Eric looked away. No matter how expedient, he wouldn’t use attraction to gather information. “I’ll be busy then. There are a lot of unhappy campers.”
Bishop laughed. “Long as they’re carping, we don’t have to worry.”
“Oh, there you are.” Sandra Wallace, the assistant Director of Nursing, strolled toward them. She shifted her ever-present briefcase to her right hand and grabbed Bishop’s arm. “Weren’t we meeting at the buffet?”
Bishop’s meaty hand covered hers. “You missed the game. The nurses won.”
She eyed Eric’s faded cut-offs. He felt like he’d been examined by a fashion consultant and dismissed. “My aren’t you casual.”
“Not for a picnic.”
Her lips curled at the edges. “Appearance is always vital. Have I interrupted something important?”
“We were talking about Jenessa Robertson.”
As though brushing crumbs away, her hand fluttered. “Watch her. She’s always stirring up trouble.”
“She seems to know a lot about the hospital’s problems,” Eric said.
Sandra sneered. “She should. She enjoys causing them.”
Bishop laughed. “Girl’s always rooting like a goat in the garbage dump.”
“Lobbied for us to hire floats.”
“So how much real trouble has she caused?” Eric asked.
“Organized the union. Fought for every point in the contract,” Bishop said.
Sandra’s laughter rang hollow. “She has no respect for authority. Threatened a sick-out. Even stormed a Board meeting to make demands. Jim thinks she’s cute.”
“And dangerous.” Bishop waved the cigar. “Might offer her a job.”
Eric moved away from the pair. “See you later. Promised to meet Sam.” As he jogged away, a glimpse of red shorts and long legs tempted him to change direction.
Moments later, still watching Jenessa Robertson, he dropped to the ground beside Sam. Rushing into a situation he wasn’t sure he could control made no sense. He swallowed a mouthful of the icy beer Sam handed him. There would be other encounters with her. He smiled in anticipation.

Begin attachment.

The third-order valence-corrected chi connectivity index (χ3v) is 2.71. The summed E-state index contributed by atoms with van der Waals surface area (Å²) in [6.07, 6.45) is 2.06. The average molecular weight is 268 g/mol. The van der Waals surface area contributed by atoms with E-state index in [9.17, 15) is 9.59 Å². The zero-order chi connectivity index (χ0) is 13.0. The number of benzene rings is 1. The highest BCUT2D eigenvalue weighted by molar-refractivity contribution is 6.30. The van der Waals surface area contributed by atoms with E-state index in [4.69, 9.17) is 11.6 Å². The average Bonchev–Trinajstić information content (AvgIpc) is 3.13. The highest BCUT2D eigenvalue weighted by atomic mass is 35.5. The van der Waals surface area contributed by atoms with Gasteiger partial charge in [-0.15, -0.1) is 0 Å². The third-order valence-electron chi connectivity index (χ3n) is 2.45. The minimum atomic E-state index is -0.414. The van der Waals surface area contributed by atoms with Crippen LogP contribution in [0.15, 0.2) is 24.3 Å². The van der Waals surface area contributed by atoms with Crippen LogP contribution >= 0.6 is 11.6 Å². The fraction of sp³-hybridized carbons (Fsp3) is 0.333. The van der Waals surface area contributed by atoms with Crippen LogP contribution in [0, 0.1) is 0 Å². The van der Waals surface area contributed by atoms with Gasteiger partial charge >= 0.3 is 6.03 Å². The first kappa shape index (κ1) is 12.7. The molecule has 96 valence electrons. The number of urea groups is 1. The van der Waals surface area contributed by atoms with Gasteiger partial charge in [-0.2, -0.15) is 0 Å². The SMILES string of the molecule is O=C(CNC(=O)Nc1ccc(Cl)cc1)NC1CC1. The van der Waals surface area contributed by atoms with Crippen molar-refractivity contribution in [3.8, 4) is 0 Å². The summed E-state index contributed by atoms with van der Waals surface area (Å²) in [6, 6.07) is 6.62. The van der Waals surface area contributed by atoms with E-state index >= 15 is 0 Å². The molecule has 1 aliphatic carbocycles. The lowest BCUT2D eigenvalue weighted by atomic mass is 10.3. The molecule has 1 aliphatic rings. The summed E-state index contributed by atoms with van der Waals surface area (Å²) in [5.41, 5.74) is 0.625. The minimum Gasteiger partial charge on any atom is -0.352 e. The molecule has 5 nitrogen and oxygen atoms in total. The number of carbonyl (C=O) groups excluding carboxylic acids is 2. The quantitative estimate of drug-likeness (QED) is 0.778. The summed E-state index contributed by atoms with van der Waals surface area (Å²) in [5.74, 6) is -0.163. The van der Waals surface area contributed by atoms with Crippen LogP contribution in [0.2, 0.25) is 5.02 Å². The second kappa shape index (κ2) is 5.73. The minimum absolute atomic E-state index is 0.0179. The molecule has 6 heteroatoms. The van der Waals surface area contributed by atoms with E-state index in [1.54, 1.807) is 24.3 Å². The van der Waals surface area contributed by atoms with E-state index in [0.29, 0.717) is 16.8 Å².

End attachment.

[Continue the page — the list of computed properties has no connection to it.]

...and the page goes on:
Jenessa leaned against one of the picnic tables and finished her food. She felt confused and uneasy. Megan had been right, but broad shoulders and a dimpled smile didn’t make the rest of the prediction true.
“Thank heavens for Bishop.” Her whispered comment ended in a chuckle. Being grateful to him for anything felt weird. Usually, his attitude made her want to scream.
She scanned the clusters of people for members of the negotiating team. Time for a meeting. She spotted one of the women at the buffet and joined her. “Hi, Dru.”
“Good game. What’s happening?”
“It’s time to push for negotiations. They have their D.O.N. That was their excuse.” She slathered catsup on a hamburger and took a bite.
Dru put down her fork. “Claire said to wait.”
“Do I head the team?”
Dru finished a chicken leg. “You do.”
“There’s a strategy meeting. My apartment at five.”
“Who else have you told?”
“You’re the first. Nan’s by the swings. Let’s go tell her.”
“I’m on the way.” Dru dropped her plate in the trash. “They may scrimp on pay and benefits but they always have a great spread.”
“Right. Keep the girls happy.” She and Dru strolled across the playground.
“What’s up?” Nan asked.
“Strategy meeting today,” Jenessa said. “My place at five.”
Nan raked her red hair. “About time. Does Claire know? Sometimes she’s as bad as the Board.”
“What do you mean?” Dru asked.
“I told her we should report the hospital to the Labor Board and petition for arbitration. She said she has another plan to force their hand.”
Dru sat on one of the swings. “Maybe she wants to give Mr. Bradshaw a chance. Wonder if he’s taken.”
“You are,” Jenessa said.
“Just window shopping.”
Nan pushed an empty swing. “Want to hear the latest rumor?”
“Would you still tell us if we said no?” Jenessa asked.
“Of course. One of the night nurses from Peds told me the hospital’s being sold.”